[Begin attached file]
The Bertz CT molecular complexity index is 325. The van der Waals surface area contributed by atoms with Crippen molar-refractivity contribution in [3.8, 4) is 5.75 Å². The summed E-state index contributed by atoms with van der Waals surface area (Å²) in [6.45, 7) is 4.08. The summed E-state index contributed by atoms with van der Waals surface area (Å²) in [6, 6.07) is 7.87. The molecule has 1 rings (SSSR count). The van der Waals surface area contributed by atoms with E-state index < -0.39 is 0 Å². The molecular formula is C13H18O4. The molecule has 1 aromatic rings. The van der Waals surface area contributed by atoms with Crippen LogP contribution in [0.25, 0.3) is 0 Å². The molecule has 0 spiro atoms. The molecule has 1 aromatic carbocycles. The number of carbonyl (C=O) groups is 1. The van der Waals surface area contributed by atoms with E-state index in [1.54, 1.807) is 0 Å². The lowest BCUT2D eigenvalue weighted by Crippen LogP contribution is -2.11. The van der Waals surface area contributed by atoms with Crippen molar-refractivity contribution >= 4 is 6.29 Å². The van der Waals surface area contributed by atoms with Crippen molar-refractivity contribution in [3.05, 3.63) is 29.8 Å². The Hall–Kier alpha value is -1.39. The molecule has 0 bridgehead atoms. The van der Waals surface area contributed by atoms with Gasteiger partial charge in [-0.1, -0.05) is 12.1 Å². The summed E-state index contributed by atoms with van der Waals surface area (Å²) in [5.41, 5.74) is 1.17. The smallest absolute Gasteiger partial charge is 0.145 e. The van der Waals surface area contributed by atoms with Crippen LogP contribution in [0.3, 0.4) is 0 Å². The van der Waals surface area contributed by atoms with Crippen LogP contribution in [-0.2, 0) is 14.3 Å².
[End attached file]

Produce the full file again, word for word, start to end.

The Bertz CT molecular complexity index is 325. The van der Waals surface area contributed by atoms with Crippen molar-refractivity contribution in [3.8, 4) is 5.75 Å². The summed E-state index contributed by atoms with van der Waals surface area (Å²) in [6.45, 7) is 4.08. The summed E-state index contributed by atoms with van der Waals surface area (Å²) in [6, 6.07) is 7.87. The molecule has 1 rings (SSSR count). The van der Waals surface area contributed by atoms with E-state index < -0.39 is 0 Å². The molecular formula is C13H18O4. The molecule has 1 aromatic rings. The van der Waals surface area contributed by atoms with Crippen LogP contribution in [0.25, 0.3) is 0 Å². The molecule has 0 spiro atoms. The molecule has 1 aromatic carbocycles. The number of carbonyl (C=O) groups is 1. The van der Waals surface area contributed by atoms with E-state index in [1.54, 1.807) is 0 Å². The lowest BCUT2D eigenvalue weighted by Crippen LogP contribution is -2.11. The van der Waals surface area contributed by atoms with Crippen molar-refractivity contribution >= 4 is 6.29 Å². The van der Waals surface area contributed by atoms with Crippen molar-refractivity contribution in [3.05, 3.63) is 29.8 Å². The Hall–Kier alpha value is -1.39. The molecule has 0 bridgehead atoms. The van der Waals surface area contributed by atoms with Gasteiger partial charge in [-0.1, -0.05) is 12.1 Å². The summed E-state index contributed by atoms with van der Waals surface area (Å²) in [5.41, 5.74) is 1.17. The smallest absolute Gasteiger partial charge is 0.145 e. The van der Waals surface area contributed by atoms with Crippen LogP contribution in [0.3, 0.4) is 0 Å². The van der Waals surface area contributed by atoms with Crippen LogP contribution in [-0.2, 0) is 14.3 Å².